PKC may be involved in cancer progression [36]. LPAR3, which was found to be the most likely mediator of the migratory effect of LPA in the oral cancer cells studied here, is known to couple to Gq and phospholipase C β (PLC-β) and can thus convey activation of PKC. The LPA activity mediated by PKC was assessed in our study by use of an inhibitor of PKC, GF109203X. The inhibitor totally abolished the LPA-induced cell migration in SCC-9 cells. Furthermore TPA, a direct activator of PKC, mimicked the effect of LPA in these cells, providing further support for a role of PKC. A different mechanism was seen in the E10 cells, where both PKC activation and EGFR transactivation were necessary for a full migratory response to LPA. In these cells, TPA induced a partial migratory response, while both the EGF- and LPA-induced migration was inhibited by the PKC inhibitor.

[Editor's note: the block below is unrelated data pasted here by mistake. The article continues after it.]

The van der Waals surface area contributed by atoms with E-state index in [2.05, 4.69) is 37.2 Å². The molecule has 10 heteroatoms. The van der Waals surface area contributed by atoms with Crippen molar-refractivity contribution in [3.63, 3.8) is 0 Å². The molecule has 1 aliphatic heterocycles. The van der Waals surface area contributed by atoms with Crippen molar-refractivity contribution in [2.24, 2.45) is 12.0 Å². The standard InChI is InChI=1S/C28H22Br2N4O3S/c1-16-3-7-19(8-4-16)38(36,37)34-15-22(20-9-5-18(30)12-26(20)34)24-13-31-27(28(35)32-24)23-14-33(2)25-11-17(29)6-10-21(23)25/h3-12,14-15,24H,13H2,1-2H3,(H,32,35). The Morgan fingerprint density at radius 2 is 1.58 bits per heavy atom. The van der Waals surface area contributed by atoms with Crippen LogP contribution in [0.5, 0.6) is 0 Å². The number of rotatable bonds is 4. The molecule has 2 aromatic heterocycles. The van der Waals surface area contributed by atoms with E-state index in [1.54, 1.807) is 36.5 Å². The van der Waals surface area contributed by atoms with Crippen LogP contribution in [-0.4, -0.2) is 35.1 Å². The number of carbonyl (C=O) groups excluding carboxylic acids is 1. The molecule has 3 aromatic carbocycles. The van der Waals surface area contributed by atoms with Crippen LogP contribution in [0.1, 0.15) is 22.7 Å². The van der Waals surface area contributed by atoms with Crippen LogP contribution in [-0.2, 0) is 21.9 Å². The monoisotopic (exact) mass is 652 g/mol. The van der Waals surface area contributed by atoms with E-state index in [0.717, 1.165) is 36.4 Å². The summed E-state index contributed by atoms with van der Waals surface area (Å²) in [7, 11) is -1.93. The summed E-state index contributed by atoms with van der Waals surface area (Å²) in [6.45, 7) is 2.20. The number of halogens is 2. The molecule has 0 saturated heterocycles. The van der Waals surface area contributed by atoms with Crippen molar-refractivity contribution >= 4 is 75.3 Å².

In both E10 and D2 cells, which have very different migratory responses to LPA, EGFR was rapidly transactivated in response to LPA. This was associated with phosphorylation of Akt and ERK. In contrast, the SCC-9 cells, sharing the pro-migratory outcome of LPA stimulation with the E10 cells, showed no evidence of LPA-induced EGFR transactivation, but LPA induced EGFR-independent phosphorylation of ERK and Akt. These results were strengthened by the finding that inhibition of MMP by GM6001 closely mimicked the effects of gefitinib and cetuximab in E10, but did not affect SCC-9. Taken together, these results strongly suggest that LPA elicits rapid EGFR transactivation in E10 and D2, but not in SCC-9 cells. The lack of EGFR transactivation in SCC-9 cells is in conflict with findings in another study where transactivation in these cells was reported [27]. Because of these discrepant results, we tested our SCC-9 cells for authenticity. According to the genotyping, our cells were not altered after leaving the ATCC. However, the absence of any evidence of transactivation of EGFR by LPA in SCC-9 within the first few minutes does not rule out the possibility that transactivation might occur after longer exposure to LPA. EGFR activity via GPCR with a longer lag time has been described. This might have relevance to our results, since the LPA-induced migration in the SCC-9 cells was inhibited by gefitinib and cetuximab (Figure 7C) and to some extent also by GM6001 (Figure 8C). It is conceivable that a time-dependent EGFR ligand production in these cells could occur during the 48 h observation, thus explaining the sensitivity to inhibition by gefitinib and cetuximab despite no evidence of transactivation in the short-term experiments.